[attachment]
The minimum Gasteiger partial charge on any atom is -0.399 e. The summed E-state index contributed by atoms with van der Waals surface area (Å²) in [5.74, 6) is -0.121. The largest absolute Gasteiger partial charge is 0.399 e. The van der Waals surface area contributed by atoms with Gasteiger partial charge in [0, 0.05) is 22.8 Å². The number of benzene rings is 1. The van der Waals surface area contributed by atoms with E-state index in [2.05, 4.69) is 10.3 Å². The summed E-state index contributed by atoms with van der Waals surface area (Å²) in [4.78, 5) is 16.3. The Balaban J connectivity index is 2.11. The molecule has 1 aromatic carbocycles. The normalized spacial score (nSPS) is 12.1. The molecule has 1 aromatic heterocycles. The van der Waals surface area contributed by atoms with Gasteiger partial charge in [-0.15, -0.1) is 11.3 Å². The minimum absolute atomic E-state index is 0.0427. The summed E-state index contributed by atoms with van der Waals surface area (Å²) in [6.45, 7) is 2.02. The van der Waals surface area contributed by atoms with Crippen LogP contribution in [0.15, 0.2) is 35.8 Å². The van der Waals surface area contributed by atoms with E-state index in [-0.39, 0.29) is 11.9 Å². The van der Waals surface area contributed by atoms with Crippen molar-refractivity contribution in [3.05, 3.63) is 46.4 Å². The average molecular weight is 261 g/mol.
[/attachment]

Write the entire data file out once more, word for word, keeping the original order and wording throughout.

The minimum Gasteiger partial charge on any atom is -0.399 e. The summed E-state index contributed by atoms with van der Waals surface area (Å²) in [5.74, 6) is -0.121. The largest absolute Gasteiger partial charge is 0.399 e. The van der Waals surface area contributed by atoms with Gasteiger partial charge in [0, 0.05) is 22.8 Å². The number of benzene rings is 1. The van der Waals surface area contributed by atoms with E-state index in [2.05, 4.69) is 10.3 Å². The summed E-state index contributed by atoms with van der Waals surface area (Å²) in [4.78, 5) is 16.3. The Balaban J connectivity index is 2.11. The molecule has 1 aromatic carbocycles. The normalized spacial score (nSPS) is 12.1. The molecule has 1 aromatic heterocycles. The van der Waals surface area contributed by atoms with Gasteiger partial charge in [-0.15, -0.1) is 11.3 Å². The minimum absolute atomic E-state index is 0.0427. The summed E-state index contributed by atoms with van der Waals surface area (Å²) in [6.45, 7) is 2.02. The van der Waals surface area contributed by atoms with Crippen LogP contribution in [0.15, 0.2) is 35.8 Å². The van der Waals surface area contributed by atoms with E-state index in [-0.39, 0.29) is 11.9 Å². The van der Waals surface area contributed by atoms with Crippen molar-refractivity contribution in [3.05, 3.63) is 46.4 Å². The average molecular weight is 261 g/mol.